Meta-Refresh and Meta-Redirect
If you ever take a look at your raw server logs there may be one statistical group that stands out, and that is the length of time that users actually spend on specific pages. PPC advertisers en masse watch the length of time users spend on their site to see if there is any evidence of automated click fraud. While the length of time spent on a site varies on the type of site and the content within it, reasons abound as to why someone would sit on a static page for any length of time longer than a few minutes. Just for arguments sake, let's say that someone visited your website and then decided to take lunch. When they return forty-five minutes or an hour later your page is still on their screen and they can continue reading. If website owners want to give these "lazy users" a little something extra, they may want to consider using the meta-refresh with a meta-redirect to send them to a webpage which notes where they were on your site last (so they can return if they so choose) and offers up alternative options such as weblog feeds. WSM advises not using this strategy to simply refresh ads (which will boost your ad impressions) as it will most very likely annoy your users.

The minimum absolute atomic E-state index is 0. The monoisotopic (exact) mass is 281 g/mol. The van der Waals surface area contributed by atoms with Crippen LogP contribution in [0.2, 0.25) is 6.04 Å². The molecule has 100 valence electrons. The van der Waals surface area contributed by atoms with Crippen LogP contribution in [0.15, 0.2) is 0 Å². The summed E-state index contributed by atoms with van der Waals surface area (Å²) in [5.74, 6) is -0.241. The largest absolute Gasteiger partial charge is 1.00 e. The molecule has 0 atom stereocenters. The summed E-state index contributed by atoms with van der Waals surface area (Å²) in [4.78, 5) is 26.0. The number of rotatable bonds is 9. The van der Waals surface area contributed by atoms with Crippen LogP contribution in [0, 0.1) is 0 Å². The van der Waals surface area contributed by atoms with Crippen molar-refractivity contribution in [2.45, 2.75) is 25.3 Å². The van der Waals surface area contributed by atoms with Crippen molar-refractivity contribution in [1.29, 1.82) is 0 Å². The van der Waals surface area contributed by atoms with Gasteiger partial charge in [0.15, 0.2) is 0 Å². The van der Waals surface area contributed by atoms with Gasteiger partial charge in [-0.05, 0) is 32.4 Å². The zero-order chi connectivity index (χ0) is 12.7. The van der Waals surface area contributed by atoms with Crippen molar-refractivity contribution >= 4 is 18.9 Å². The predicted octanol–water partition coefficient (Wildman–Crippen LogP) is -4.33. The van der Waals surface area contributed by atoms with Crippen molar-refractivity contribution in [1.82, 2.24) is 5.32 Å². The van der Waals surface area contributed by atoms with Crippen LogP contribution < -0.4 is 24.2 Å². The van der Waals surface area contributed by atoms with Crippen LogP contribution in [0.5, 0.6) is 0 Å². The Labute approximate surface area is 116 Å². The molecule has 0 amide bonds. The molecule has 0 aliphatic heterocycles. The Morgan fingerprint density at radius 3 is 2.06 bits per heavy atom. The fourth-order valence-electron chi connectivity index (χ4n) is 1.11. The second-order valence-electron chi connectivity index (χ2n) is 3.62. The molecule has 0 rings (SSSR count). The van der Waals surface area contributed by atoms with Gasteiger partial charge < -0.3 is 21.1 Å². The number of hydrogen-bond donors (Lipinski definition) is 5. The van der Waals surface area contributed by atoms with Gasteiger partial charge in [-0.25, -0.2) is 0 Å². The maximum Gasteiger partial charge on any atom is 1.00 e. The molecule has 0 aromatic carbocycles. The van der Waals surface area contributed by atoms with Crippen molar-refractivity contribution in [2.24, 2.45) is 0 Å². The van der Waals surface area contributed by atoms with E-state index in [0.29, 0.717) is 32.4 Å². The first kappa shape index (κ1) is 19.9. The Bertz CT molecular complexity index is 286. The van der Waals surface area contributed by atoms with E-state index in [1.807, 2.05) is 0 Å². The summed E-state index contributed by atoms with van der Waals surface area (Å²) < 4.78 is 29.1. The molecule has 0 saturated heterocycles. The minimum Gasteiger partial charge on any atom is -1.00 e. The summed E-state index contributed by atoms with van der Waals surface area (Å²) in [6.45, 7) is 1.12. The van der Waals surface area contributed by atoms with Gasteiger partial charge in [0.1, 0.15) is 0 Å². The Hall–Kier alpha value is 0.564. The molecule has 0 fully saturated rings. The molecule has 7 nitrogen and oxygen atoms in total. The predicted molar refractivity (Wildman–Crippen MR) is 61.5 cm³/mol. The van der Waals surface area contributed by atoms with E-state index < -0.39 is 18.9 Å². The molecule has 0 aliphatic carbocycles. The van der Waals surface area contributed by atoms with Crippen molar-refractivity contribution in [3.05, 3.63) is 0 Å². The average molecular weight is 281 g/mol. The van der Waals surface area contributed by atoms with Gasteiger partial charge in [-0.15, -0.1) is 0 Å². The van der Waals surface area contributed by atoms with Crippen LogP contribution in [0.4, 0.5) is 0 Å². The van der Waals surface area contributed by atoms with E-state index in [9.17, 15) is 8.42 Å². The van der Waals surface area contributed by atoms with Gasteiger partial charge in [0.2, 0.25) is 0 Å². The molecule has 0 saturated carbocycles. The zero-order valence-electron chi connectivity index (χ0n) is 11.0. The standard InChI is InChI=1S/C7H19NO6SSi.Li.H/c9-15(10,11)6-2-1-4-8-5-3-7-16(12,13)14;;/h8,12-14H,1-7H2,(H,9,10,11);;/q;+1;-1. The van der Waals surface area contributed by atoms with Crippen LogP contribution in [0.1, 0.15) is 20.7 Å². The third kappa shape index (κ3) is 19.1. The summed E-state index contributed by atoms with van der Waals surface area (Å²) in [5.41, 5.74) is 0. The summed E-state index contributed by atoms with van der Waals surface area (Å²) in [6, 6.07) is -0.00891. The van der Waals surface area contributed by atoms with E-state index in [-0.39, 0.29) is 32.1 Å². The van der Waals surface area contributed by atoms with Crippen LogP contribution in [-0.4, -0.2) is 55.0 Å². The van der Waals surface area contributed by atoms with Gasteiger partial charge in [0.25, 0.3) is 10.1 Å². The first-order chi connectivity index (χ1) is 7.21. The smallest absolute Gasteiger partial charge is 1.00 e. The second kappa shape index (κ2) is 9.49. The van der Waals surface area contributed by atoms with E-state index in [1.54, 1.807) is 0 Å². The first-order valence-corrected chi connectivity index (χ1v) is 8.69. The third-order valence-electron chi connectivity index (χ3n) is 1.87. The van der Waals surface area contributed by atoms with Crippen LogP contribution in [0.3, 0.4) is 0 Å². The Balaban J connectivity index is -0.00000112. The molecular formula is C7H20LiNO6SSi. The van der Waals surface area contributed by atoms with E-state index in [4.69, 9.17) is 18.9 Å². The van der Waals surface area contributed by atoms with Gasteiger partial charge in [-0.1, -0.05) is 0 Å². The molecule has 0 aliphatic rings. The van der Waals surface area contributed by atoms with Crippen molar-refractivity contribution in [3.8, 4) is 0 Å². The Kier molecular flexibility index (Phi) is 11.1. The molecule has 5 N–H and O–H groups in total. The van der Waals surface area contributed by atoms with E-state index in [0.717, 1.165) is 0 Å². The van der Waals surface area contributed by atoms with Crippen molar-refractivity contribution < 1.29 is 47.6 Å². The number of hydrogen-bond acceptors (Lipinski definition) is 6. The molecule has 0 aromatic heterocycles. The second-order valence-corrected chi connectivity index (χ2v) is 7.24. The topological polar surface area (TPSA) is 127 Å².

How do you use the meta refresh?
Just include the following code on any page within the header
How do you use the meta refresh and redirect?
Just include the following code on any page within the header:
How to use effectively...
Employing the meta-refresh code will give your readers five minutes of time (that's 300 seconds - you can change it accordingly) before the page will be reloaded. It will not redirect your users to any other page. It is really best suited for pages using dynamic content such as weather maps, a collection of weblog feeds or even stock ticker symbols. For those lazy users, ten minutes may be an appropriate length of time and will give website owners the ability to secure greater focus of the user if they are aware that you are paying attention to how they are using the site.